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Int. J. Environ. Res. Public Health 2013, 10(7), 3052-3071; doi:10.3390/ijerph10073052

Climate Change and West Nile Virus in a Highly Endemic Region of North America

1
Large Animal Clinical Sciences, Western College of Veterinary Medicine, University of Saskatchewan, 52 Campus Drive, Saskatoon, Saskatchewan S7N 5B4, Canada
2
Department of Veterinary Microbiology, Western College of Veterinary Medicine, University of Saskatchewan, 52 Campus Drive, Saskatoon, Saskatchewan S7N 5B4, Canada
3
Saskatchewan Ministry of Health, 3475 Albert Street, Regina, Saskatchewan S4S 6X6, Canada
4
Environment Canada, Science & Technology Branch, 115 Perimeter Road, Saskatoon, Saskatchewan S7N 0X4, Canada
*
Author to whom correspondence should be addressed.
Received: 7 April 2013 / Revised: 25 April 2013 / Accepted: 14 May 2013 / Published: 22 July 2013
(This article belongs to the Special Issue Epidemiology of West Nile Virus)
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Abstract

The Canadian prairie provinces of Manitoba, Saskatchewan, and Alberta have reported the highest human incidence of clinical cases of West Nile virus (WNV) infection in Canada. The primary vector for WVN in this region is the mosquito Culex tarsalis. This study used constructed models and biological thresholds to predict the spatial and temporal distribution of Cx. tarsalis and WNV infection rate in the prairie provinces under a range of potential future climate and habitat conditions. We selected one median and two extreme outcome scenarios to represent future climate conditions in the 2020 (2010–2039), 2050 (2040–2069) and 2080 (2070–2099) time slices. In currently endemic regions, the projected WNV infection rate under the median outcome scenario in 2050 raised 17.91 times (ranged from 1.29–27.45 times for all scenarios and time slices) comparing to current climate conditions. Seasonal availability of Cx. tarsalis infected with WNV extended from June to August to include May and September. Moreover, our models predicted northward range expansion for Cx. tarsalis (1.06–2.56 times the current geographic area) and WNV (1.08–2.34 times the current geographic area). These findings predict future public and animal health risk of WNV in the Canadian prairie provinces.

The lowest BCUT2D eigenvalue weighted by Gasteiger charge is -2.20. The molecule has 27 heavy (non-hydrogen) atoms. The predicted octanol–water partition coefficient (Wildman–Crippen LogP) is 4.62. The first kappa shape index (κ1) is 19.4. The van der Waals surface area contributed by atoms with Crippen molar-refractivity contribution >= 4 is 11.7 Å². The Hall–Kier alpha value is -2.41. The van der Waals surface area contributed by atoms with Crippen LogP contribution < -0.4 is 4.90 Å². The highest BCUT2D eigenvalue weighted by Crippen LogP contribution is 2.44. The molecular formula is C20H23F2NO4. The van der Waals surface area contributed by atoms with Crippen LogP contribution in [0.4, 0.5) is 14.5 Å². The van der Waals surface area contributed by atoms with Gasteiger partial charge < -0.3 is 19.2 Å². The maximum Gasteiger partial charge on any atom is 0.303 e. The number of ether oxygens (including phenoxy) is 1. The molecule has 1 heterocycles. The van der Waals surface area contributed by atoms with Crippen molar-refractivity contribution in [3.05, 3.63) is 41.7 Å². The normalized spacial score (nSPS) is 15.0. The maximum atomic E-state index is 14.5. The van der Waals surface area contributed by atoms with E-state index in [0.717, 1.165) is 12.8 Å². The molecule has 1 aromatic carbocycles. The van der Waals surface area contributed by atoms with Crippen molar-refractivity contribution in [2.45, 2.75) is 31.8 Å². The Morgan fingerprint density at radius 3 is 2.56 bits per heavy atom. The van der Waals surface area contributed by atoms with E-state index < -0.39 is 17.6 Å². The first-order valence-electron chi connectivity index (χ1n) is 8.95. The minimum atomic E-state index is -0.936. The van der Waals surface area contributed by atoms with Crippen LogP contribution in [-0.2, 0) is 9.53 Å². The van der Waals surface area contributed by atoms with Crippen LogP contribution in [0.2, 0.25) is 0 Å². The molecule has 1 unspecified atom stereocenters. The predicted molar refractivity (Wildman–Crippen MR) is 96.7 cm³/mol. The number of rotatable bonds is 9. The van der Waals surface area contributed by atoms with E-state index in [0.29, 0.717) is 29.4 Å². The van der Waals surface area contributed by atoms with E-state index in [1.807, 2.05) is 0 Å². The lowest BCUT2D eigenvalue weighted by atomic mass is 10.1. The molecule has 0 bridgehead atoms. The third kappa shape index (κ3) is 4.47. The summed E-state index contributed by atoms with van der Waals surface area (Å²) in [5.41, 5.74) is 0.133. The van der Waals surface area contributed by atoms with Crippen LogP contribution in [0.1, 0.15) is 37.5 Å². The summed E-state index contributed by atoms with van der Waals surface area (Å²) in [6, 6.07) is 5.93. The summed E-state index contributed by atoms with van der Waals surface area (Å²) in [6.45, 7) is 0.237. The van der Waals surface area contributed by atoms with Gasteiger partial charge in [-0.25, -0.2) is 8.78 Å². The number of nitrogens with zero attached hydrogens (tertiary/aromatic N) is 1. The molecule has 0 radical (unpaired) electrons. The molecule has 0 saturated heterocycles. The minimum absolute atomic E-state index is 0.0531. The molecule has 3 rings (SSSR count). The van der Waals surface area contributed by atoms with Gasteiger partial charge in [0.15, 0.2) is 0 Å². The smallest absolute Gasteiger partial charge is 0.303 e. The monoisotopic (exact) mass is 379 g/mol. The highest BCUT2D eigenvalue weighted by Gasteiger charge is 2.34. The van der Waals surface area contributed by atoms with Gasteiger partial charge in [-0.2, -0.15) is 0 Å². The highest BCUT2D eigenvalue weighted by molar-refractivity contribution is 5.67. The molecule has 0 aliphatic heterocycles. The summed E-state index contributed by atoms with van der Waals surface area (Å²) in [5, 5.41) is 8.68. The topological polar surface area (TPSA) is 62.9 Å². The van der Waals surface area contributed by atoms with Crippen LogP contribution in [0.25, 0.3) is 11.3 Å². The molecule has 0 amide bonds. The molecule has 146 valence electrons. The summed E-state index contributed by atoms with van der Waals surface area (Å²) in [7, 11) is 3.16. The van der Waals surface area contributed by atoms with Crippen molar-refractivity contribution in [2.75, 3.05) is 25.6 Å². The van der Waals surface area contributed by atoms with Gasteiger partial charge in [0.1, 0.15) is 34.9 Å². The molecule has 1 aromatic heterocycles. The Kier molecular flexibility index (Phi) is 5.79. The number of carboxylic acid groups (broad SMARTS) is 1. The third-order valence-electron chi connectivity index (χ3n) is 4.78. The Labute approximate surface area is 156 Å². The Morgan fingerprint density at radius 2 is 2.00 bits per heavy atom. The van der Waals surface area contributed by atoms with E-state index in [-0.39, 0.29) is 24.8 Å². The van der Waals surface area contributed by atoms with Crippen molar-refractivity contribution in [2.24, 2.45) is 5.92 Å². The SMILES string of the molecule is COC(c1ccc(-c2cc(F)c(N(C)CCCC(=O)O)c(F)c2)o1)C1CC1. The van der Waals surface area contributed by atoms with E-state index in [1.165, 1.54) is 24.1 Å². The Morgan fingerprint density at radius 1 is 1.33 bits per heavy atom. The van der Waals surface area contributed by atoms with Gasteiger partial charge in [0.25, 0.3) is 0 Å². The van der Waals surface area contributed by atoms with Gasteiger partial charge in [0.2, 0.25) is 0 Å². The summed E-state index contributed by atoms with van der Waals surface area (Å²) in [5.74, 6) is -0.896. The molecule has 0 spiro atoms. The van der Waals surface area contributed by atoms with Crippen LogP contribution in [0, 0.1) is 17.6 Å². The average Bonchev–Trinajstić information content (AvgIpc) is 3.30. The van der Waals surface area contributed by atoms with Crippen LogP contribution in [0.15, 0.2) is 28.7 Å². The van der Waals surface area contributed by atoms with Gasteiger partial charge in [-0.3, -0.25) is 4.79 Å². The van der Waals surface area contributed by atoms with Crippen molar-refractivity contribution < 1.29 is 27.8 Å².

Keywords: West Nile virus; Culex tarsalis; climate change; Canadian prairies; spatial and temporal distribution; habitat West Nile virus; Culex tarsalis; climate change; Canadian prairies; spatial and temporal distribution; habitat
This is an open access article distributed under the Creative Commons Attribution License (CC BY 3.0).

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MDPI and ACS Style

Chen, C.C.; Jenkins, E.; Epp, T.; Waldner, C.; Curry, P.S.; Soos, C. Climate Change and West Nile Virus in a Highly Endemic Region of North America. Int. J. Environ. Res. Public Health 2013, 10, 3052-3071.

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